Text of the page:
The central mast of Satie’s work gives a unity to the compositions, and each piece evokes his work from time to time. There are subtle allusions, as when one remembers a cherished person of whom one hasn’t thought of for a long time. And sometimes the reference is more open, as in “Sarabande,” which recalls, at times, Satie’s Gnossiennes.

The exercise, although musical, is also literary in at least one point: in the “suspension of reality” induced by the compositions. As in reading, for a moment, we need to suspend belief for the literary artifice to work. The love letters we’re listening to bear, at any given moment, both the image of Satie and the resolute possibility of his proposal of love.

Every piece reverberates at whim but also with an awareness of the kaleidoscope by which it’s possible to imagine those never-delivered letters. As in Chopin’s Nocturnes, in which Chopin intended to traverse all of the stages of love, in Unsent Love Letters, there is also the creative will to describe that wholly unspeakable aspect of love. Kats-Chernin intended to pick up the interrupted dialogue between the musician and his beloved and to imagine how she might have replied: to respond, with a musical composition, to the love letters never sent.

IV

Satie’s story, his untimely infatuation with Valadon, the letters discovered some 30 years later… all of it falling well beyond the register of mere anecdote, can nevertheless be still more. They might also be seen in the light not only of pretext and opportunity but of deep significance, if only we follow the trail of Kats-Chernin’s composition.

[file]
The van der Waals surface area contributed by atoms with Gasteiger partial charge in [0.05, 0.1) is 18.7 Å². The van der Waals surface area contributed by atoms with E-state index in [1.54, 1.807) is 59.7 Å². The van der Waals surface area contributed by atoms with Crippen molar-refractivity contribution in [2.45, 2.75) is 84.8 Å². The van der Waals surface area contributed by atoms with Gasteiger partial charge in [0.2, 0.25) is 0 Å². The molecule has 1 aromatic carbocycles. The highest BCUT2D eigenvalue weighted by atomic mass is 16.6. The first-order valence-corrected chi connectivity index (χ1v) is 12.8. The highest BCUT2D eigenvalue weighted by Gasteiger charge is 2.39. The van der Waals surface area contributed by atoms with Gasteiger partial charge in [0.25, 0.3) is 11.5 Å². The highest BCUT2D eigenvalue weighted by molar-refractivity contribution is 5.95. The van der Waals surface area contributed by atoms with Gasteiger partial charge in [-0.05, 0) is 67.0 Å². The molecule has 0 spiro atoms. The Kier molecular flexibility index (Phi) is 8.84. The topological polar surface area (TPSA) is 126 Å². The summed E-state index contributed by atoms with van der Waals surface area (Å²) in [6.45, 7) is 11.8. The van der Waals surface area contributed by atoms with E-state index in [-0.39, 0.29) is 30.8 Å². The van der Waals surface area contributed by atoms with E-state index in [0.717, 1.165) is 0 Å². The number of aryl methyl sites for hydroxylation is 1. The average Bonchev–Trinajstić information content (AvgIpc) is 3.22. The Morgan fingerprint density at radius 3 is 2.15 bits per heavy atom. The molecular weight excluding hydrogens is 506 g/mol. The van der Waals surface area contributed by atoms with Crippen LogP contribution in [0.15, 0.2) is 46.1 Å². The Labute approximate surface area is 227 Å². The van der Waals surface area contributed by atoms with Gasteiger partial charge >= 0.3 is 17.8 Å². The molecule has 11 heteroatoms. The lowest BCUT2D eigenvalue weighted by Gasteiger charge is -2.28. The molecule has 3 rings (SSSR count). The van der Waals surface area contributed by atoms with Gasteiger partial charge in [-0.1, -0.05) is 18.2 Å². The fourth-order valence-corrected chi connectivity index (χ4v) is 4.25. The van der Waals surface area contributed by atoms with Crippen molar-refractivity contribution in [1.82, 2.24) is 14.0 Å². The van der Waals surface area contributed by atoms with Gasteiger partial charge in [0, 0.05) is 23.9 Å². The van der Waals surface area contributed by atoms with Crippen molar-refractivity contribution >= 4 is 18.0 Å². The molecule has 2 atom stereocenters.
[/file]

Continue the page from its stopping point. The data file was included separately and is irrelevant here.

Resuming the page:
At first, one may believe that, because they’re “love letters” in the strictest sense of this literary form, they’re frustrated messages, and which never reached the eyes of their intended recipient. But let’s expand the horizon for but a moment. Let us imagine that love, in this case, is but the particular expression of a wider phenomenon.

It’s been said, not without reason, that it’s impossible to love another if one doesn’t love oneself, first. It’s also been said that in love for one’s neighbor, we might not find the perfect cure for all of our wounds, but it will help us to cope with them. In Plato’s Banquet, Socrates defends the idea that love is a force which may be directed at a loved one, but not exclusively, because it is always more broad and diverse. It is nothing more nor less than the energy of life itself.

Love for life is by necessity expressed in creation (and from here it follows innumerable routes). Love is nourished by existence, and at the same time, love nourishes existence, reciprocally. It makes space for itself in our lives and installs itself, at will, to generate more love from there. That’s its magic, so to speak: it multiplies without ever being exhausted, and it comes up where you least expect it. After all, one finds one’s complement despite all of the improbability. As happened in these compositions.

V

Perhaps this is what happens with those love letters which remain undelivered. They don’t reach their recipient, but they will realize their destiny.

 

 

 

Image: El bohemio, Poet of Montmarte, Ramon Casas. (Public Domain)